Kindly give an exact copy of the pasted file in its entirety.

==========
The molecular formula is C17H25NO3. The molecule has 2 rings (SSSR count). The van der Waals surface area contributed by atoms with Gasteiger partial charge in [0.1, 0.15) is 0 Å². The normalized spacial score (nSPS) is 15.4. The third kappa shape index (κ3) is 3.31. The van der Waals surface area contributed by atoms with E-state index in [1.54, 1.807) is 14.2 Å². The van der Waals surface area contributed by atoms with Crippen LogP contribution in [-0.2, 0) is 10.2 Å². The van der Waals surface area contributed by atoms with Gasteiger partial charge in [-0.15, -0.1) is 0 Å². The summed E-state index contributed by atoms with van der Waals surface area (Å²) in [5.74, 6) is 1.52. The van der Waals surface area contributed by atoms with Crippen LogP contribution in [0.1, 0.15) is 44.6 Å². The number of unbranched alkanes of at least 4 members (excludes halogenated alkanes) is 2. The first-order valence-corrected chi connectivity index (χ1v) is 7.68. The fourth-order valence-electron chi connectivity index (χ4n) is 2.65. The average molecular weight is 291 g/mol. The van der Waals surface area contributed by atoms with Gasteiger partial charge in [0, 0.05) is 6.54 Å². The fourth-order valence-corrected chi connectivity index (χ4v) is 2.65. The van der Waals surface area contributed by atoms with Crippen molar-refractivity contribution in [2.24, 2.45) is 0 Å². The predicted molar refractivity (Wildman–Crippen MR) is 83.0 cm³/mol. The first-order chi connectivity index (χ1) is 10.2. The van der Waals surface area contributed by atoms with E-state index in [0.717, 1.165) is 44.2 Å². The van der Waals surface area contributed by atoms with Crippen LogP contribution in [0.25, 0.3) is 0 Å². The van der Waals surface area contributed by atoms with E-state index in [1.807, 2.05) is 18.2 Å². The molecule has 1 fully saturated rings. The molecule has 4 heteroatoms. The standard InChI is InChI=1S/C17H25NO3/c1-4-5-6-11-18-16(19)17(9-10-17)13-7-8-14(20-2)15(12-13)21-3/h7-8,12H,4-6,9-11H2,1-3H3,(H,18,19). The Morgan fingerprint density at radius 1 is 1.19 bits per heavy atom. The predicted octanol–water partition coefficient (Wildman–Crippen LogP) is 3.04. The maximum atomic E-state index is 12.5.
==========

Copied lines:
The molecular formula is C17H25NO3. The molecule has 2 rings (SSSR count). The van der Waals surface area contributed by atoms with Gasteiger partial charge in [0.1, 0.15) is 0 Å². The normalized spacial score (nSPS) is 15.4. The third kappa shape index (κ3) is 3.31. The van der Waals surface area contributed by atoms with E-state index in [1.54, 1.807) is 14.2 Å². The van der Waals surface area contributed by atoms with Crippen LogP contribution in [-0.2, 0) is 10.2 Å². The van der Waals surface area contributed by atoms with Gasteiger partial charge in [-0.15, -0.1) is 0 Å². The summed E-state index contributed by atoms with van der Waals surface area (Å²) in [5.74, 6) is 1.52. The van der Waals surface area contributed by atoms with Crippen LogP contribution in [0.1, 0.15) is 44.6 Å². The number of unbranched alkanes of at least 4 members (excludes halogenated alkanes) is 2. The first-order valence-corrected chi connectivity index (χ1v) is 7.68. The fourth-order valence-electron chi connectivity index (χ4n) is 2.65. The average molecular weight is 291 g/mol. The van der Waals surface area contributed by atoms with Gasteiger partial charge in [0, 0.05) is 6.54 Å². The fourth-order valence-corrected chi connectivity index (χ4v) is 2.65. The van der Waals surface area contributed by atoms with Crippen molar-refractivity contribution in [2.24, 2.45) is 0 Å². The predicted molar refractivity (Wildman–Crippen MR) is 83.0 cm³/mol. The first-order chi connectivity index (χ1) is 10.2. The van der Waals surface area contributed by atoms with E-state index in [0.717, 1.165) is 44.2 Å². The van der Waals surface area contributed by atoms with Crippen LogP contribution in [0.25, 0.3) is 0 Å². The van der Waals surface area contributed by atoms with E-state index in [1.807, 2.05) is 18.2 Å². The molecule has 1 fully saturated rings. The molecule has 4 heteroatoms. The standard InChI is InChI=1S/C17H25NO3/c1-4-5-6-11-18-16(19)17(9-10-17)13-7-8-14(20-2)15(12-13)21-3/h7-8,12H,4-6,9-11H2,1-3H3,(H,18,19). The Morgan fingerprint density at radius 1 is 1.19 bits per heavy atom. The predicted octanol–water partition coefficient (Wildman–Crippen LogP) is 3.04. The maximum atomic E-state index is 12.5.